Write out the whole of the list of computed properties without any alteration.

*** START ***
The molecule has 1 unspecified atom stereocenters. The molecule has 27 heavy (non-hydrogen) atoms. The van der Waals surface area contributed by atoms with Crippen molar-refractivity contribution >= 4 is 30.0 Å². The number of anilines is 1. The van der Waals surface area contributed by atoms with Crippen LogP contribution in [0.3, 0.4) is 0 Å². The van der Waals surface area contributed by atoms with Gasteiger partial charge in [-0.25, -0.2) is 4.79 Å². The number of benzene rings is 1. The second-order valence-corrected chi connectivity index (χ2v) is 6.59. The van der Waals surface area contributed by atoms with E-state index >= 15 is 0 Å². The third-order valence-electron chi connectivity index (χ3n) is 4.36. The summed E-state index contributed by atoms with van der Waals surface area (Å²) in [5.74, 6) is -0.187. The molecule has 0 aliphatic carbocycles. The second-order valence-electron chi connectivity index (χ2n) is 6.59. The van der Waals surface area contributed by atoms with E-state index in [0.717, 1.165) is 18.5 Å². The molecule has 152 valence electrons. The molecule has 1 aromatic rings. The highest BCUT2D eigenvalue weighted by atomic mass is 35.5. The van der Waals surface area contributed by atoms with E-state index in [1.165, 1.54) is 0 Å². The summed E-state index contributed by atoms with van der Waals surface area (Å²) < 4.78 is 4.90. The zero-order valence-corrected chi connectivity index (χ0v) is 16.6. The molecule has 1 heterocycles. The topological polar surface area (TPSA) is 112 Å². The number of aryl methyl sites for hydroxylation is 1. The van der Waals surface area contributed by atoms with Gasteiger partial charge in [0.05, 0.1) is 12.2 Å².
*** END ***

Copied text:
The molecule has 1 unspecified atom stereocenters. The molecule has 27 heavy (non-hydrogen) atoms. The van der Waals surface area contributed by atoms with Crippen molar-refractivity contribution >= 4 is 30.0 Å². The number of anilines is 1. The van der Waals surface area contributed by atoms with Crippen LogP contribution in [0.3, 0.4) is 0 Å². The van der Waals surface area contributed by atoms with Gasteiger partial charge in [-0.25, -0.2) is 4.79 Å². The number of benzene rings is 1. The second-order valence-corrected chi connectivity index (χ2v) is 6.59. The van der Waals surface area contributed by atoms with E-state index >= 15 is 0 Å². The third-order valence-electron chi connectivity index (χ3n) is 4.36. The summed E-state index contributed by atoms with van der Waals surface area (Å²) in [5.74, 6) is -0.187. The molecule has 0 aliphatic carbocycles. The second-order valence-electron chi connectivity index (χ2n) is 6.59. The van der Waals surface area contributed by atoms with E-state index in [0.717, 1.165) is 18.5 Å². The molecule has 152 valence electrons. The molecule has 1 aromatic rings. The highest BCUT2D eigenvalue weighted by atomic mass is 35.5. The van der Waals surface area contributed by atoms with E-state index in [1.165, 1.54) is 0 Å². The summed E-state index contributed by atoms with van der Waals surface area (Å²) < 4.78 is 4.90. The zero-order valence-corrected chi connectivity index (χ0v) is 16.6. The molecule has 1 heterocycles. The topological polar surface area (TPSA) is 112 Å². The number of aryl methyl sites for hydroxylation is 1. The van der Waals surface area contributed by atoms with Gasteiger partial charge in [0.05, 0.1) is 12.2 Å².